Table 1: Maneuvers performed in ILMA-LW group, to facilitate ETT insertion, depending on position of glow in the neck
|Glow Position||Maneuvers performed|
|Midline (above laryngeal prominence)||ILMA handle flexion; extension; up-down maneuver; try smaller size ETT|
|Midline (below laryngeal prominence)||ILMA handle is withdrawn partially; extended; withdrawn partially and extended|
|Lateral (right or left)||ILMA handle is twisted|
|No glow||ILMA handle is withdrawn partially and extended; check the bulb|
In group LMA CTrachTM, we attached a fully charged viewer to LMA CTrachTM. If the glottis was visible in the center of the screen, the ETT was inserted into the glottic aperture under vision. If a centralized glottic image was not seen, adjusting maneuvers6-10 (Table 2) were performed. ETT was inserted and confirmed by capnography. Auscultation of bilateral lung fields was done. LMA CTrachTM was subsequently removed using a stabilizer rod.
Table 2: Adjusting maneuvers performed in group LMA CTrachTM to obtain a centralized glottic image on the viewer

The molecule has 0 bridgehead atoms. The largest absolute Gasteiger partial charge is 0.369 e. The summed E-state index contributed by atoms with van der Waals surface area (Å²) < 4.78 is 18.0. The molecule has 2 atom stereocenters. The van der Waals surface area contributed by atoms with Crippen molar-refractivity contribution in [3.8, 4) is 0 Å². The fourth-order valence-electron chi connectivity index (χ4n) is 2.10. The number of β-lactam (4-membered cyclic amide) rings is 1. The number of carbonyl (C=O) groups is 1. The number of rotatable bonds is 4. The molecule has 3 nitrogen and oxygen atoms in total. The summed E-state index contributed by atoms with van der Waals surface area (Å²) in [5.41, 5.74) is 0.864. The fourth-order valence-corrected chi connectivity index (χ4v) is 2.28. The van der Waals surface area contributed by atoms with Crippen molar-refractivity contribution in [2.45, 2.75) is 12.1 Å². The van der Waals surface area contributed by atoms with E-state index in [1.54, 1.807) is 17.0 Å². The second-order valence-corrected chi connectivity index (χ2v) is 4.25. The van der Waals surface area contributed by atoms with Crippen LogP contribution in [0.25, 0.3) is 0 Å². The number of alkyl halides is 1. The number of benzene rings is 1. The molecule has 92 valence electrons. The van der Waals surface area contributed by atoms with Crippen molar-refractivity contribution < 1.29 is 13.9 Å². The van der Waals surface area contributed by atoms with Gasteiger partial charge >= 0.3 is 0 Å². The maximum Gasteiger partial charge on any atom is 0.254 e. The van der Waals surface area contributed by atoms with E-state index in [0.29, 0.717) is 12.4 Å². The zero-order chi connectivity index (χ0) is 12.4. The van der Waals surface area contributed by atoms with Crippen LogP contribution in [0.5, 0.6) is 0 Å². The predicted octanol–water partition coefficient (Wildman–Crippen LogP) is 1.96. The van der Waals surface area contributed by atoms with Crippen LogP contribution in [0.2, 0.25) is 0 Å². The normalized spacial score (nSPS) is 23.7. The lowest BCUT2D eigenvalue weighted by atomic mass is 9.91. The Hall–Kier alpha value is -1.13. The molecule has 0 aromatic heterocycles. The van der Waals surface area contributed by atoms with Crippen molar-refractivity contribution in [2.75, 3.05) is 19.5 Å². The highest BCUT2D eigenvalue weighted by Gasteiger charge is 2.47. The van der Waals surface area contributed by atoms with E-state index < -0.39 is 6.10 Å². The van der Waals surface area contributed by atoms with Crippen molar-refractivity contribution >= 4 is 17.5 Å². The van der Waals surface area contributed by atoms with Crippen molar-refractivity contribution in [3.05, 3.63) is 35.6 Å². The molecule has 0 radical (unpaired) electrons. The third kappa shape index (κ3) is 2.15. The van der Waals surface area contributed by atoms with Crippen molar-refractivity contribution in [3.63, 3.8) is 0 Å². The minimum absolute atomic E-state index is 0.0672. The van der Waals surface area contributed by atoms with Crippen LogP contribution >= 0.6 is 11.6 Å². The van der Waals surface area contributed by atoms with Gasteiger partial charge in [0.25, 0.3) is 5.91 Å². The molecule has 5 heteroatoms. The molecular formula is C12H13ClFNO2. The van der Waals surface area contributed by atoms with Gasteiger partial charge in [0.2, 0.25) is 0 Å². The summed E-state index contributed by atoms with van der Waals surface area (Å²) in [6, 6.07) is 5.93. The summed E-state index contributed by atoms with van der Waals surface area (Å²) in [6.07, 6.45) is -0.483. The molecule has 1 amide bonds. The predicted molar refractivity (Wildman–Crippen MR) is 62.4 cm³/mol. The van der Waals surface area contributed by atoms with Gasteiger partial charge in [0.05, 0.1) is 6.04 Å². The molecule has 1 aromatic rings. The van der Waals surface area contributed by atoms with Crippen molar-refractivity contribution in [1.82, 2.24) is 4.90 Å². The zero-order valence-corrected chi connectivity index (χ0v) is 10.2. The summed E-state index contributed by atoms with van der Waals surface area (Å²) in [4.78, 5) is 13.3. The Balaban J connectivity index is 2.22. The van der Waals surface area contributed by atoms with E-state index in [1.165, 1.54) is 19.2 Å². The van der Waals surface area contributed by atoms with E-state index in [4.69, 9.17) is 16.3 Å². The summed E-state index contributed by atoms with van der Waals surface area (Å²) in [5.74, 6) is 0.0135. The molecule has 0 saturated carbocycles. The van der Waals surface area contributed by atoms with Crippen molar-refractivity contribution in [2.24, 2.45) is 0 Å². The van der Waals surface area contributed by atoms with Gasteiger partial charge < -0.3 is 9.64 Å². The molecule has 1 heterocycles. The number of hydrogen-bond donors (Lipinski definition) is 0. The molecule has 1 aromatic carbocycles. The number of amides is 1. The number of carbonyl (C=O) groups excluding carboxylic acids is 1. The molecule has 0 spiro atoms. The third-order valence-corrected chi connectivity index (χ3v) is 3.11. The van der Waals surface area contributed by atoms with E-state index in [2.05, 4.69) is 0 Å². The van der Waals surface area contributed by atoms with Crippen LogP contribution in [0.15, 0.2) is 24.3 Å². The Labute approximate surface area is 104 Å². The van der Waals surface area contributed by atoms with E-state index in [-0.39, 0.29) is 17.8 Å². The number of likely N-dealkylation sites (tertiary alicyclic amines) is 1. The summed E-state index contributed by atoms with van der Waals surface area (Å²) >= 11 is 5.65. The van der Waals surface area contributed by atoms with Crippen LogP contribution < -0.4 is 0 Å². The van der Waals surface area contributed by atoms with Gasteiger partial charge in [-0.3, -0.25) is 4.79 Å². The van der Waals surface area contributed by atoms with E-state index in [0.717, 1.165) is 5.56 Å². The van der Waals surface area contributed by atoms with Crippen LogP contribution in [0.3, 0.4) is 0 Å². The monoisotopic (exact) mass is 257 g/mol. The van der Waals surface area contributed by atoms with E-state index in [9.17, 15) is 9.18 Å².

During insertion of any of the devices, if patient had gagging or complained of discomfort (demonstrated by raising his right hand as instructed), the device was withdrawn and reinserted after optimizing sedation and/or topical anesthesia. Maximum of two trials of optimization were done.
If the patient was not co-operative even after optimization of topical anesthesia/sedation or SpO2 fell below 90% or there was more than 30% change in baseline parameters; the procedure was abandoned. The trachea was intubated using Macintosh laryngoscope after induction of general anesthesia and the case was excluded from the study.